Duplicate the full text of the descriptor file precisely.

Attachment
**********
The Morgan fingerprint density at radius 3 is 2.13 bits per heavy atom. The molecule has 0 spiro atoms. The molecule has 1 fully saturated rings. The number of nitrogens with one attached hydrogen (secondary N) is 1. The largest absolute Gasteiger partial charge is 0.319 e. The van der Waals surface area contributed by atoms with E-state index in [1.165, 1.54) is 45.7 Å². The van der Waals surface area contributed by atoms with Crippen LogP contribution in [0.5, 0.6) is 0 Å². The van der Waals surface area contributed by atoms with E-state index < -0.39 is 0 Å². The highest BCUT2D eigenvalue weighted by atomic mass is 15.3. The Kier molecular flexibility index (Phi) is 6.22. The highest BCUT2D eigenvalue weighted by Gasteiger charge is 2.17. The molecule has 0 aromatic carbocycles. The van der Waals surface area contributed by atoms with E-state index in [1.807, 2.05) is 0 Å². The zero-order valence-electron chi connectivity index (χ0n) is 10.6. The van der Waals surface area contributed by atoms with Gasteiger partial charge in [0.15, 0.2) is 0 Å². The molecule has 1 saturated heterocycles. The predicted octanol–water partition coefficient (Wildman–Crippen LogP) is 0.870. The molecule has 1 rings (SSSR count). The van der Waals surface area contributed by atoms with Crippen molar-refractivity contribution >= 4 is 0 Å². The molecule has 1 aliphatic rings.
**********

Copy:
The Morgan fingerprint density at radius 3 is 2.13 bits per heavy atom. The molecule has 0 spiro atoms. The molecule has 1 fully saturated rings. The number of nitrogens with one attached hydrogen (secondary N) is 1. The largest absolute Gasteiger partial charge is 0.319 e. The van der Waals surface area contributed by atoms with E-state index in [1.165, 1.54) is 45.7 Å². The van der Waals surface area contributed by atoms with Crippen LogP contribution in [0.5, 0.6) is 0 Å². The van der Waals surface area contributed by atoms with E-state index < -0.39 is 0 Å². The highest BCUT2D eigenvalue weighted by atomic mass is 15.3. The Kier molecular flexibility index (Phi) is 6.22. The highest BCUT2D eigenvalue weighted by Gasteiger charge is 2.17. The molecule has 0 aromatic carbocycles. The van der Waals surface area contributed by atoms with E-state index in [1.807, 2.05) is 0 Å². The zero-order valence-electron chi connectivity index (χ0n) is 10.6. The van der Waals surface area contributed by atoms with Gasteiger partial charge in [0.15, 0.2) is 0 Å². The molecule has 1 saturated heterocycles. The predicted octanol–water partition coefficient (Wildman–Crippen LogP) is 0.870. The molecule has 1 rings (SSSR count). The van der Waals surface area contributed by atoms with Crippen molar-refractivity contribution >= 4 is 0 Å². The molecule has 1 aliphatic rings.